The total Muslim population in Amravati district increased from 98,444 (m. 50,592; f. 47,852) in 1951 to 1,19,882 (m. 62,761; f. 57,121) in 1961. The percentage of Muslims to total population, thus, increased from 9.55 in 1951 to 9.72 in 1961. Muslims are found to be concentrated in towns, such as, Amravati, Acalpur, Paratvada, Morsi, Daryapur and Badnera. Of the total Muslim population, 59,644 live in urban areas and 60,238 in rural areas of the district.

The Muslims in Amravati district seem to have immigrated from the Central Provinces, Northern India and Hyderabad State. The immigrants mainly comprise Sayyads, Saikhs, and Pathans. The Sayyads claim themselves a higher position in social stratification; but this does not prohibit them to intermarry. The Sayyads are descendants of Ali, the son-in-law, and Lady Fatimah, the daughter, of the Prophet. They use the title Sayyad or Mir before, and sometimes Sah after, their name, while married women prefix or suffix the title of Begum. The Saikhs, who are regarded to be respectable in social status, commonly use either Saikh or Muhammad as their first names. The Pathans, originally the descendants of Afghan immigrants, add Khan to names of men and Khatun or Khatu to those of women.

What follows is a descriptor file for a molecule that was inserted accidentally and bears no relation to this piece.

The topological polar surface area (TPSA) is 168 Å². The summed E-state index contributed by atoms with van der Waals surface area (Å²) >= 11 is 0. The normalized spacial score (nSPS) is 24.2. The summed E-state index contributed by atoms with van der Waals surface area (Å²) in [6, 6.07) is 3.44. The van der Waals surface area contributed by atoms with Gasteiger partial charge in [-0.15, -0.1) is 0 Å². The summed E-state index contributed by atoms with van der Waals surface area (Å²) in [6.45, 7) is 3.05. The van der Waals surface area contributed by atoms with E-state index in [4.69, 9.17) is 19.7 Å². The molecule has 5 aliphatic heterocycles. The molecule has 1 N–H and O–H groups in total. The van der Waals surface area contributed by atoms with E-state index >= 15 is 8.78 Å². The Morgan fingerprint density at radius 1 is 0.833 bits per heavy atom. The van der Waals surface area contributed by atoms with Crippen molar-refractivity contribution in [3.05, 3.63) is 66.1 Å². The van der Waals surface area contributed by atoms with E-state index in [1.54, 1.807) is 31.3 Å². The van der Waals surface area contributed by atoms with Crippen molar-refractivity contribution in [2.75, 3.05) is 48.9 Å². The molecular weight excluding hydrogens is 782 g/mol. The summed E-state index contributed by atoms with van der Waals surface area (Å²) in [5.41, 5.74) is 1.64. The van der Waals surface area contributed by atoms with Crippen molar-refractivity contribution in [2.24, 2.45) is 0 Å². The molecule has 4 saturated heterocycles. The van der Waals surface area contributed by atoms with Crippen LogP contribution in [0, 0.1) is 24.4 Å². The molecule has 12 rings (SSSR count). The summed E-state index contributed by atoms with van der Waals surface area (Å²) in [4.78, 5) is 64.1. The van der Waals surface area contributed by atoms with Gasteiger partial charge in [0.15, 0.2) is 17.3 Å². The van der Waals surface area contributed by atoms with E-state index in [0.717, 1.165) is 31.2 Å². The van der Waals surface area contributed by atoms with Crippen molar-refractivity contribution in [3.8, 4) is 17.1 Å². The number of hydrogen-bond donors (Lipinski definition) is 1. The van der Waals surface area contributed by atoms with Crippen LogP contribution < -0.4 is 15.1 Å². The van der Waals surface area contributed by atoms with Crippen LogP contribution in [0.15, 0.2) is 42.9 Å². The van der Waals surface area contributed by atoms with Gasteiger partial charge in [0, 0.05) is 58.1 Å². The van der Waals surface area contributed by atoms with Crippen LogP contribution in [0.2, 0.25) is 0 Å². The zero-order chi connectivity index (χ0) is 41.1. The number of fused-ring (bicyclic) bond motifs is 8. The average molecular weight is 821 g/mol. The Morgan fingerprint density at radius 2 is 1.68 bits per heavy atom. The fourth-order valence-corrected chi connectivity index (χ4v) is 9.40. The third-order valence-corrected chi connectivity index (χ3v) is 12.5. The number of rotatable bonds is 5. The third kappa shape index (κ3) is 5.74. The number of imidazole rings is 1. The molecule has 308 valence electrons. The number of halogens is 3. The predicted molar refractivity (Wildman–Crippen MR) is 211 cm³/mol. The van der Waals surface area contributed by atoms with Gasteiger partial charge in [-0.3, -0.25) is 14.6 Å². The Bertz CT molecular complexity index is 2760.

A considerable number of Muslims in the district are converted Hindus. These include the professional castes of Momin (weavers), Pinjari (mattress makers), Bagvan (gardeners), Dalal (agents), Kalaigar (tinsmiths), Darji (tailors), Kasai (butchers), Sulaha (weavers), Attar (perfumers) and Rangari (dyers).

A majority of Muslims are backward educationally as well as economically. Very few of them are found in the learned professions. A number of Muslims are employed in the police, army and the subordinate ranks of Government service. A few of the Muslims are landlords, whereas a considerable number of them are either tenant cultivators or land labourers. The number of Muslims in retail trade and hawking is quite large.